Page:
As the global chessboard shifts, China is planning its next moves in the Middle East. The consensus holds that Beijing will look to grow its robust economic relationship with the region while avoiding political and military engagement, though that strategy may prove unworkable. The Middle East’s complexities, some argue, render it impossible to keep economics and politics separate. In coming years, arms sales are one avenue for the Chinese to deepen their geopolitical investment in the region.
The People’s Republic of China (PRC) sold almost $16 billion in arms worldwide between 2008 and 2018, making it the fifth largest supplier. Top among its regional export markets is the Middle East, which, according to the Pentagon’s annual report on Chinese military power, imported over $10 billion in Chinese weapons between 2013 and 2017. Chinese arms are already part of the Middle East’s military landscape.
All this is not to deny Washington’s preeminence in the regional arms market. Some 52 percent of all U.S. arms sales between 2014 and 2018 went to Middle Eastern countries. The region is home to several nations that maintain large military budgets with negligible or nonexistent indigenous defense industries, making them dependent on foreign suppliers. This is especially true in the case of Saudi Arabia and the United Arab Emirates, which last year imported $3.35 billion and $799 million worth of U.S. arms, respectively. Contrast the former figure with the $20 million Riyadh bought from Beijing in 2017.
Despite the Middle East’s appetite for U.S. arms, circumstances could change. Beijing has recently grown more aggressive in leveraging its economic influence for political ends. Take its success in getting fifty-four member states at the United Nations (Egypt notably among them) to endorse the PRC’s detention of Uighur Muslims. Beijing could use its Middle East trading relationship—now estimated at an imposing $300 billion annually—as a calling card in a bid to have those countries buy weapons.
Selling more military equipment to the Middle East would advance China’s regional and global aims. As additional Chinese arms flow in, it’s not hard to imagine military cooperation deepening in other areas. Through the Belt and Road Initiative (BRI), the PRC has demonstrable interests in controlling shipping lanes and land routes throughout Eurasia. Further arms exports to Middle East could lay the groundwork for naval bases in the Gulf and the Mediterranean where countries have signed on to the BRI. The PRC already has pacts to operate maritime installations in Djibouti and Cambodia (and potentially in Sri Lanka), and may look to build more on the territory of its Middle Eastern clients. Arms sales could be a harbinger of stronger military engagement.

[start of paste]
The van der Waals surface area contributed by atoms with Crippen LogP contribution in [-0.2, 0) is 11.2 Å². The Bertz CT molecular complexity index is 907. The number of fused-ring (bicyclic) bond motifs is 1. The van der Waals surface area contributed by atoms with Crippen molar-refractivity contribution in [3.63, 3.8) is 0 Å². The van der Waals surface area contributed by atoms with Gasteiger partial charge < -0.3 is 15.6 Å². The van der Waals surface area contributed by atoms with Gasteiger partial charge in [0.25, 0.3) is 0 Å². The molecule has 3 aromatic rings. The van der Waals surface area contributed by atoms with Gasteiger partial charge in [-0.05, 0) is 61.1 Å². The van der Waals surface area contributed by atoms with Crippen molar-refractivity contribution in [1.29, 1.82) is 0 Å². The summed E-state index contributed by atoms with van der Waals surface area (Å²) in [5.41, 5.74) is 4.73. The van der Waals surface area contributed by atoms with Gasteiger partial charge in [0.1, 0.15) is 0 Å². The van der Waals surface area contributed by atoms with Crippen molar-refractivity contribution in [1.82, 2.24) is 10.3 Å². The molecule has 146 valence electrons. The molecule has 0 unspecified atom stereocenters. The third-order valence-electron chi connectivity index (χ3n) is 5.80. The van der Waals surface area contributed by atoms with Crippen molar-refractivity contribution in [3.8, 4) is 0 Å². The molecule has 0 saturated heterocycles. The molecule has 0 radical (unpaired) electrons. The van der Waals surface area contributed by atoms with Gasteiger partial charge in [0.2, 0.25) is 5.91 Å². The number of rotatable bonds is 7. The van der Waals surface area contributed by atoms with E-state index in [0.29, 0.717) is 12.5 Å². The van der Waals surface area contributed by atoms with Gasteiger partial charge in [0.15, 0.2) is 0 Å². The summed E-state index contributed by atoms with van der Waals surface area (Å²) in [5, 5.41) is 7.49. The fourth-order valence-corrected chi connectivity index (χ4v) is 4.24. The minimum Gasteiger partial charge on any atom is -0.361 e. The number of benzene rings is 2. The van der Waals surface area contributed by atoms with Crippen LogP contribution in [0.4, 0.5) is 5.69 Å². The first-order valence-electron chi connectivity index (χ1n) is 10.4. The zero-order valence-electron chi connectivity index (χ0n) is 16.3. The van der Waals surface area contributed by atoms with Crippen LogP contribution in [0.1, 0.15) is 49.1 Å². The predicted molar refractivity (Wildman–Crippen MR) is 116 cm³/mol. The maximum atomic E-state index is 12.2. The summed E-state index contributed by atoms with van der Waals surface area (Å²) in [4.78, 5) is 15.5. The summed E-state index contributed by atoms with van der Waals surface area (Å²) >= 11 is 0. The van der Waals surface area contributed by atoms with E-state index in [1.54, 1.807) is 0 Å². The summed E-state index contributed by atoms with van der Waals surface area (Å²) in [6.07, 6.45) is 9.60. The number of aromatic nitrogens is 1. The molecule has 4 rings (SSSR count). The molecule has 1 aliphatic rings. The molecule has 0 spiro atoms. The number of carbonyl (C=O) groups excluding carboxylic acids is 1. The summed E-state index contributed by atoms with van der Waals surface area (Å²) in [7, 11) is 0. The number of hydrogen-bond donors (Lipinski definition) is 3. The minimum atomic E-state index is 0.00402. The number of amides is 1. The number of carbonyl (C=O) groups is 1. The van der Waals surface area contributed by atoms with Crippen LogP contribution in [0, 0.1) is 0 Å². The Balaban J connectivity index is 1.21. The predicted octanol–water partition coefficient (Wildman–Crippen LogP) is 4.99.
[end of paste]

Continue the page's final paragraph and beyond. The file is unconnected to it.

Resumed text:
American concerns grow. On October 31, Assistant Secretary of State for Political-Military Affairs R. Clarke Cooper cautioned foreign diplomats against buying deficient arms from China (as well as Russia). Concealed in his dismissing Chinese weapons as substandard is anxiety about their proliferation. For all the talk of U.S. withdrawal from the Middle East, Washington does not want the region to depend more and more on Chinese weaponry. Cooper’s warning is a sign that the United States sees China as a vexing competitor when it comes to arms deals in the Middle East and beyond.
Expect more advanced Chinese hardware to make its way into the region soon. A case in point is Iran, which will purchase fighters and tanks from China and Russia next year. Saudi Arabia has also reportedly purchased advanced Chinese ballistic missile technology. Elsewhere, advances in shipbuilding and hypersonic missiles could woo foreign buyers as the PRC’s military modernization marches on. The more Chinese weapons end up in the hands of Middle Eastern states, the more the PRC’s political influence there grows.
This is not lost on Washington, which precedent suggests will not stand idly by. Consider its history of responding to objectionable foreign arms sales within the Middle East. Just this summer, Turkey’s purchase of Russian S-400 missiles resulted in its expulsion from the F-35 program. An example involving China came in 2005, when the United States successfully pressured Israel to scrap UAV sales to the PRC. A far likelier scenario this time around is for Beijing to be the seller, not the buyer, across the region.
As was the case during the Cold War, when the United States vied with the Soviet Union for regional dominance, arms sales could very well be a growing point of contention between Washington and Beijing in the Middle East. Preparing for this competition should be a priority of U.S. policy toward the region going forward.
Daniel J. Samet is Program Assistant for Middle East Programs at the Atlantic Council. The views here are his own.
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